B.M: The short answer is I got tired of it. I still loved the music and the connection with the dancers but the business side of working in nightclubs at that time had worn me out. Things were difficult for me personally since the Horseshoe days and you can only put up with stuff for so long. Eventually, doing something just for the love of it is not possible when it takes so much of your life and energy.

During the week I had to maintain the equipment when we were at the Horseshoe and, along with Colin, spend all my time sourcing the records. We both had full time day jobs which were needed to subsidise the cost of the records and equipment. There were issues with George as well since he wasn't easy to deal with and Colin left that to me! The transition from the Horseshoe to the Electric was problematic and I could not see any way to resolve those issues so after a few months I said I didn't want to do it anymore.

It was an impulsive decision made at one particularly difficult night at the Electric. In retrospect I can see that it was inevitable because the situation was not sustainable - you can only do something purely for the love of it for so long.

S.N: Paul Murphy replaced you at the Ballroom, and fully established himself there creating quite a legacy. How was your connection with Paul as a DJ and Record Dealer?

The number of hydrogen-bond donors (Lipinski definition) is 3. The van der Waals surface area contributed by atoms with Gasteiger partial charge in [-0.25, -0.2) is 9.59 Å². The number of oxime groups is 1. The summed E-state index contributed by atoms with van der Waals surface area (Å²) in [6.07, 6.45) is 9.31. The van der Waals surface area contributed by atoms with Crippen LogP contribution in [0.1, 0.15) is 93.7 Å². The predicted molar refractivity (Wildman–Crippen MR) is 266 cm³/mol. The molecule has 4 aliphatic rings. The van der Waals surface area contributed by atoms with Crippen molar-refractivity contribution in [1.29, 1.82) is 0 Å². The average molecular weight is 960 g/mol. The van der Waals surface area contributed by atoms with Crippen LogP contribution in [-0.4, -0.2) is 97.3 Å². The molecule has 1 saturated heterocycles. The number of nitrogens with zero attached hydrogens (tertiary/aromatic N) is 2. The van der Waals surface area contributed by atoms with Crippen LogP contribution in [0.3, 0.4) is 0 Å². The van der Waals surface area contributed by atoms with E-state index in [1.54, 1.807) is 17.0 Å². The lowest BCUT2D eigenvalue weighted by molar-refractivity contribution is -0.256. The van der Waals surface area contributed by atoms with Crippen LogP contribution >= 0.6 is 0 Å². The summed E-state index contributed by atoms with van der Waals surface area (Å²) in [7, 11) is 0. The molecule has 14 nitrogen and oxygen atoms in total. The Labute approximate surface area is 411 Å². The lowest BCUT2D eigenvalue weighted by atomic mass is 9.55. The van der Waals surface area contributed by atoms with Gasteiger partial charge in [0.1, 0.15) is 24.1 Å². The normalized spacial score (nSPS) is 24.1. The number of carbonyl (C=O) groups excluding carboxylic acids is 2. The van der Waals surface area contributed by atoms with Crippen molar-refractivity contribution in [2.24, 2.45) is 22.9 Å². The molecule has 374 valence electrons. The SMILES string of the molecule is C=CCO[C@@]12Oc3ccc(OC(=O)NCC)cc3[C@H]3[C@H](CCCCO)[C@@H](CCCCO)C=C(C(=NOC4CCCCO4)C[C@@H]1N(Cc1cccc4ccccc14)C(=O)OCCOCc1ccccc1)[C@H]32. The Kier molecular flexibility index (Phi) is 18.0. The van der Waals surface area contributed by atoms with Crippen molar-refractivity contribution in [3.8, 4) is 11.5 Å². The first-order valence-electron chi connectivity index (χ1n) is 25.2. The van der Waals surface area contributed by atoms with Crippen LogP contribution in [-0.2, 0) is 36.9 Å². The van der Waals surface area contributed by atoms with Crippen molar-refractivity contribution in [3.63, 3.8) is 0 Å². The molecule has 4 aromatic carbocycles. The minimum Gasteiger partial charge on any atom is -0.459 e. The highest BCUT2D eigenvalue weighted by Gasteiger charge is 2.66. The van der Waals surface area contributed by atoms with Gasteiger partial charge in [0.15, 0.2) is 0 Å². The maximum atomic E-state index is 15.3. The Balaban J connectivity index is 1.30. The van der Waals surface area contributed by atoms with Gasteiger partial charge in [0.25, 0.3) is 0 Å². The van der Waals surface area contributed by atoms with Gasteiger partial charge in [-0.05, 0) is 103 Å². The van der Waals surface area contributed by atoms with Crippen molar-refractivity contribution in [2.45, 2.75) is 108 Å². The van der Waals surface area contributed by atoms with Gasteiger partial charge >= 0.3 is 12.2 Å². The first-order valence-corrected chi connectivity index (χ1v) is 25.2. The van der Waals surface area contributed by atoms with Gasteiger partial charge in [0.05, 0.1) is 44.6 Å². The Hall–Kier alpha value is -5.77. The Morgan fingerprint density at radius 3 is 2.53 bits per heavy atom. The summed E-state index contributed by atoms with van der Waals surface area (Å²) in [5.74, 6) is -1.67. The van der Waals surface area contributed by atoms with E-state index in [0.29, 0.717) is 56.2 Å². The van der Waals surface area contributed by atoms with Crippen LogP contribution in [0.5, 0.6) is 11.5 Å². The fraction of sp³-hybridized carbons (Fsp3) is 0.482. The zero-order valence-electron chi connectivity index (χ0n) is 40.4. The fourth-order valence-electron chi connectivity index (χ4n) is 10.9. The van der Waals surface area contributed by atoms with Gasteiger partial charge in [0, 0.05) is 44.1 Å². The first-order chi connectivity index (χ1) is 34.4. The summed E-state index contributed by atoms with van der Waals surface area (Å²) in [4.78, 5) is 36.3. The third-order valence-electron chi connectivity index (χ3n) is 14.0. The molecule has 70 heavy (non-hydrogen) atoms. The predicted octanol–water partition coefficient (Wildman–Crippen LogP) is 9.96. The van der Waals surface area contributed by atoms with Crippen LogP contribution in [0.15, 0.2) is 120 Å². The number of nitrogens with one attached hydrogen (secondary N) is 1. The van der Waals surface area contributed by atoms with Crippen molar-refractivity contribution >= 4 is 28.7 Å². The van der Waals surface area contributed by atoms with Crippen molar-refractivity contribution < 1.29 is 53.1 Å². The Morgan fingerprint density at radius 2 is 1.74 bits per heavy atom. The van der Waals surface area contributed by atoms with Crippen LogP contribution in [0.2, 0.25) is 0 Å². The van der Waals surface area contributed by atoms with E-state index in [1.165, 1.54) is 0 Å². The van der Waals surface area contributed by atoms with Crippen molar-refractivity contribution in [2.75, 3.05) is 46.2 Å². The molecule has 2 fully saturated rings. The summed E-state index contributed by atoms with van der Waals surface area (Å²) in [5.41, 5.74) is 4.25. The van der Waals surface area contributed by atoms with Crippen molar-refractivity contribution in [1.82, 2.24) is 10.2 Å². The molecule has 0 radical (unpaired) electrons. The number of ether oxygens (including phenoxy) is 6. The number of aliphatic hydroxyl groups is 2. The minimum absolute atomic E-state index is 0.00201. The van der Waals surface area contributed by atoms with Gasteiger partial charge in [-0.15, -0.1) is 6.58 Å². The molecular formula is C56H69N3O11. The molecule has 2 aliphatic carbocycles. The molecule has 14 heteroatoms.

B.M: I went to see Tania Maria at the YMCA when Paul brought her over. I didn't go to any clubs Paul Murphy played although I was well aware of what he was doing and he certainly made a contribution to the jazz scene in a number of ways. I did go to Paul's record shop but this was only over a period of six weeks between the 29th September and 10th November 1981. I can be so precise about this because I still have the receipts!

The Bottom End
Boo's "Fusions" Receipt 29/9/1981

The Bottom End
Boo's "Fusions" Receipt 6/11/1981

(Me and Colin used to buy records separately then pool them in our joint record collection so I needed to keep track of our purchases so that we could settle up). Some saw us and Paul Murphy as rivals but from what other people have told me he didn't really get a big crowd at his clubs when he was DJing prior to the Electric.

When I left the Jazz room at the Electric George knew that Paul was the only person who could potentially step into our shoes which he did. But the Jazz room at the Electric was already established when Paul was brought in and this was the legacy of the Horseshoe which me and Colin had created.

I think maybe if we had all been a bit older or more mature we could have become friends with Paul and pooled our ideas and meagre resources in the interests of our mutual love of the same music.